And Maine Republican Susan Collins, who supports abortion rights but was a pivotal GOP vote for the confirmations of Justices Neil Gorsuch and Brett Kavanaugh, said if the draft reflects the final opinion of the court, “it would be completely inconsistent with what Justice Gorsuch and Justice Kavanaugh said in their hearings and in our meetings in my office.”
An AP-NORC poll in December found that Democrats increasingly see protecting abortion rights as a high priority for the government.
Other polling shows relatively few Americans want to see Roe overturned. In 2020, AP VoteCast found that 69% of voters in the presidential election said the Supreme Court should leave the Roe v. Wade decision as is; just 29% said the court should overturn the decision. In general, AP-NORC polling finds a majority of the public favors abortion being legal in most or all cases.
Still, when asked about abortion policy generally, Americans have nuanced attitudes on the issue, and many don’t think that abortion should be possible after the first trimester or that women should be able to obtain a legal abortion for any reason.
Alito, in the draft, said the court can't predict how the public might react and shouldn't try. “We cannot allow our decisions to be affected by any extraneous influences such as concern about the public’s reaction to our work,” Alito wrote in the draft opinion, according to Politico.
People on both sides of the issue gathered outside the Supreme Court waving signs and chanting on a balmy spring night, following the release of the Politico report, and again on Tuesday.
In a joint statement from Congress' top two Democrats, Schumer and House Speaker Nancy Pelosi said, “If the report is accurate, the Supreme Court is poised to inflict the greatest restriction of rights in the past fifty years — not just on women but on all Americans.”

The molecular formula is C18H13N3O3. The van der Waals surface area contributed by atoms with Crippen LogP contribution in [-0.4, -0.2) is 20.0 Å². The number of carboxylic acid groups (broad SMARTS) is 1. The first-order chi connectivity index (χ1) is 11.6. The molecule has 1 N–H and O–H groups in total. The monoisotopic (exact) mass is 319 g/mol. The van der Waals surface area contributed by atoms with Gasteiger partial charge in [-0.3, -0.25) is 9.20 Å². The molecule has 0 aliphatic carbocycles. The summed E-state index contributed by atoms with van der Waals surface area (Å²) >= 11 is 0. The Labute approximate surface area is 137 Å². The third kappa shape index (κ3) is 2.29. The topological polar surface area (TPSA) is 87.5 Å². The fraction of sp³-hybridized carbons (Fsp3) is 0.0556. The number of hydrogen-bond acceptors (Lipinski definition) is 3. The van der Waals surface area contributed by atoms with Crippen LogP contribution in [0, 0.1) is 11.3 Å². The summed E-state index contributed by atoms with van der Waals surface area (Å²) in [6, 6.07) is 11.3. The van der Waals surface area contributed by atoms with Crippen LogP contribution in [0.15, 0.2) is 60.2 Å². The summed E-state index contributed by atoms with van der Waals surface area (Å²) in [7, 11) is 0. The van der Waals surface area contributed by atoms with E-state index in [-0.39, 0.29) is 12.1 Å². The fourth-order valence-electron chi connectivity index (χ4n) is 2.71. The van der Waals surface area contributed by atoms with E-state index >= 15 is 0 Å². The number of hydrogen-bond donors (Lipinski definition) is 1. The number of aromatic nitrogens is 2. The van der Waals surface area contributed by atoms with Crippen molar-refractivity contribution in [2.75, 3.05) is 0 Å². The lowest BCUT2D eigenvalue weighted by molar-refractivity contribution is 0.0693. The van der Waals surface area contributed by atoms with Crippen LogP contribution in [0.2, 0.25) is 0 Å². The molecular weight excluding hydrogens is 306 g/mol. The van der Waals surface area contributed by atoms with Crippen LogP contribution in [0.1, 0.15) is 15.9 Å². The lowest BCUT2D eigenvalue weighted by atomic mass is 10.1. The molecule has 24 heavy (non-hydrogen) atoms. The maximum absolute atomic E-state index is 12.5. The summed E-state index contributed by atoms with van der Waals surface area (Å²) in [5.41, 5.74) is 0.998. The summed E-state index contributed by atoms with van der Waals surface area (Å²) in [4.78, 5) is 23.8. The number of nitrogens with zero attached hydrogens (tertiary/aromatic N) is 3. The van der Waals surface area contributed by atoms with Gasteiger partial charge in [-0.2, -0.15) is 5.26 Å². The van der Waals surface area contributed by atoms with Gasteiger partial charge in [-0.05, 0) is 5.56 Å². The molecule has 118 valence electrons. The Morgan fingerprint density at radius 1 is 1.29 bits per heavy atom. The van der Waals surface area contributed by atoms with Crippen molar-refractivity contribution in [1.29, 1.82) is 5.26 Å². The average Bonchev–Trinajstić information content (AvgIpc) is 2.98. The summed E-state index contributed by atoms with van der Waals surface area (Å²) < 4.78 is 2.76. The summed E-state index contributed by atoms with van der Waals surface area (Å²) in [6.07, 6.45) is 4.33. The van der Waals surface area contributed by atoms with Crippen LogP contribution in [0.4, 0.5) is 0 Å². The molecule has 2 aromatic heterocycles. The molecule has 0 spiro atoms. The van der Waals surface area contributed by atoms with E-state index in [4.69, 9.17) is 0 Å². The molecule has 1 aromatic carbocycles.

New York Gov. Kathy Hochul, also a Democrat, said people seeking abortions could head to New York. “For anyone who needs access to care, our state will welcome you with open arms. Abortion will always be safe & accessible in New York,” Hochul said in a tweet.
Mississippi Attorney General Lynn Fitch said in a statement, “We will let the Supreme Court speak for itself and wait for the Court’s official opinion.” But local officials were praising the draft.
“This puts the decision making back into the hands of the states, which is where it should have always been,” said Mississippi state Rep. Becky Currie.
At Supreme Court arguments in December, all six conservative justices signaled that they would uphold the Mississippi law, and five asked questions that suggested that overruling Roe and Casey was a possibility.
Only Roberts seemed prepared to take the smaller step of upholding the 15-week ban, though that too would be a significant weakening of abortion rights.
Until now, the court has allowed states to regulate but not ban abortion before the point of viability, around 24 weeks.
Twenty-six states are certain or likely to ban abortion if Roe v. Wade is overturned, according to the pro-abortion rights think tank the Guttmacher Institute. Of those, 22 states already have total or near-total bans on the books that are currently blocked by Roe, aside from Texas. The Texas law banning it after six weeks has been allowed to go into effect by the Supreme Court due to its unusual civil enforcement structure. Four more states are considered likely to quickly pass bans if Roe is overturned.
Sixteen states and the District of Columbia, meanwhile, have protected access to abortion in state law.
This year, anticipating a decision overturning or gutting Roe, eight conservative states have already moved to restrict abortion rights. Oklahoma, for example, passed several bills in recent weeks, including one that goes into effect this summer making it a felony to perform an abortion. Like many anti-abortion bills passed in GOP-led states this year, it does not have exceptions for rape or incest, only to save the life of the mother.
Eight Democratic-leaning states protected or expanded access to the procedure, including California, which has passed legislation making the procedure less expensive and is considering other bills to make itself an “abortion sanctuary” if Roe is overturned.
Associated Press writers Jessica Gresko in Washington and Lindsay Whitehurst in Salt Lake City contributed to this report.